Roger Bisby visits Gledhill in Blackpool and finds products that are British through and through.
Earlier in the year when I fitted an unvented Gledhill horizontal solar cylinder into an eaves cupboard I really had no idea how much design and work went into making that item. In the building industry we fit a lot of products and like it or not you have to trust the process. But for me there is nothing like seeing inside the guts of a product to boost your confidence in it and when that product is made in Britain I also feel that warm glow of partiotic pride even if I had nothing at all to do with the making of the product. Funny that but then I have known the family run business of Gledhill for many years, as have most plumbers of a certain age. Back in the day if you needed a non standard copper cylinder for a pipe for pipe replacement you could give them a sketch with a few dimensions and they would make it almost while you waited. In fact they would sometimes say “Go off and get yourself some breakfast” and provided you didn’t rush they would have the cylinder ready to go when you returned. What surprised me in these days of stainless steel is that Gledhill still has a thriving business making specials. Now of course with emails and instant photographs you can communicate your requirements a lot more easily than turning up with a bit of paper. This business, like their stock cylinders, is channelled exclusively through merchants but plumbers in a hurry still turn up to collect the order.
While the satellite Gledhill branches concentrate on copper, the main factory in Blackpool makes stainless steel cylinders of the vented and unvented variety. Actually the biggest difference between vented and unvented is the kit that comes with it. The stainless steel and the welds for a vented cylinder are identical to an unvented and you get the same 25 year guarantee. In these days of cheap Chinese cylinders I asked what more the Gledhill cylinders offer? I was taken on a tour of the pickling plant. This is where the cylinders are chemically cleaned to make sure that nothing contaminates the welds. This pickling is an essential process if you are to guarantee a leak free life but it costs money and is not done on many cheap imported cylinders.
The welds on the bosses are also state of the art, carried out automatically and unseen by lasers inside a chamber. The coils, however, are configured by hand and secured to frames to stop them rattling. With water being pumped through the corrugations at speed it would be all too easy for a cylinder to rattle if this detail was neglected.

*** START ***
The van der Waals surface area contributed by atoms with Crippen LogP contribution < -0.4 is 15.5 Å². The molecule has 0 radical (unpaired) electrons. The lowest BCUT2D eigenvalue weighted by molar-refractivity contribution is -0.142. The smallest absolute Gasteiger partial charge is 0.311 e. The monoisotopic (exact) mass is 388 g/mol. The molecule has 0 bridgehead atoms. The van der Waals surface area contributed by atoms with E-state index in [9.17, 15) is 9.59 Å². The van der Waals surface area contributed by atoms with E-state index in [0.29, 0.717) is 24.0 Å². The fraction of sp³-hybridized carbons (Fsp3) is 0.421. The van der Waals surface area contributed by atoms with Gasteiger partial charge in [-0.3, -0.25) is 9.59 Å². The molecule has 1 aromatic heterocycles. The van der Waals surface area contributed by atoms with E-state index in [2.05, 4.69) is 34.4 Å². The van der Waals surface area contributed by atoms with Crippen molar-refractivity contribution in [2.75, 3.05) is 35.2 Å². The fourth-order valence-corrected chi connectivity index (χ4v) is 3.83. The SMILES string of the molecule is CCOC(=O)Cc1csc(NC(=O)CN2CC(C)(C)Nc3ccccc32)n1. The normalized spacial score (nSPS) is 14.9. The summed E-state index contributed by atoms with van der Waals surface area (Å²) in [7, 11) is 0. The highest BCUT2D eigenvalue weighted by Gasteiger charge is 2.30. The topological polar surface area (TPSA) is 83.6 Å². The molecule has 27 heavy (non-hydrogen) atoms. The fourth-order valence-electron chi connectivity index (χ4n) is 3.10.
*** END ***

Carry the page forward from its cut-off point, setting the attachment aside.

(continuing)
The corrugated stainless coils are easy to wind around by hand but the real reason for using them as opposed to machine bent coils is that they are 20% more efficient than plain tube, partly due to the greater surface area but also to the way the water pulses through the corrugations. I was shown other areas of the factory and not allowed to take photographs. Presumably those Chinese readers of Professional Builder scour our pages looking for trade secrets. They are safe with me, my lips are sealed which, anyone who knows me can testify, is a rare thing. What I will say is that there is a lot more to Gledhill cylinders than meets the eye. They take the quality of their product very seriously and are constantly looking for ways of improving it, and I am pleased to say they have expanded the operation in recent years, acquiring land and building a new production area. It is still owned by the Gledhill family and they are very much hands on. I had a good chat about plumbing and heating and was surprised by how much knowledge they have built up on everything from solid fuel to solar. You might think that is a given but it is by no means universal with manufacturers of plumbing products, sometimes they know very little of the world outside their factory gates and care even less. So discovering people who have a passion for their products is reassuring and made visiting their Blackpool factory a real pleasure.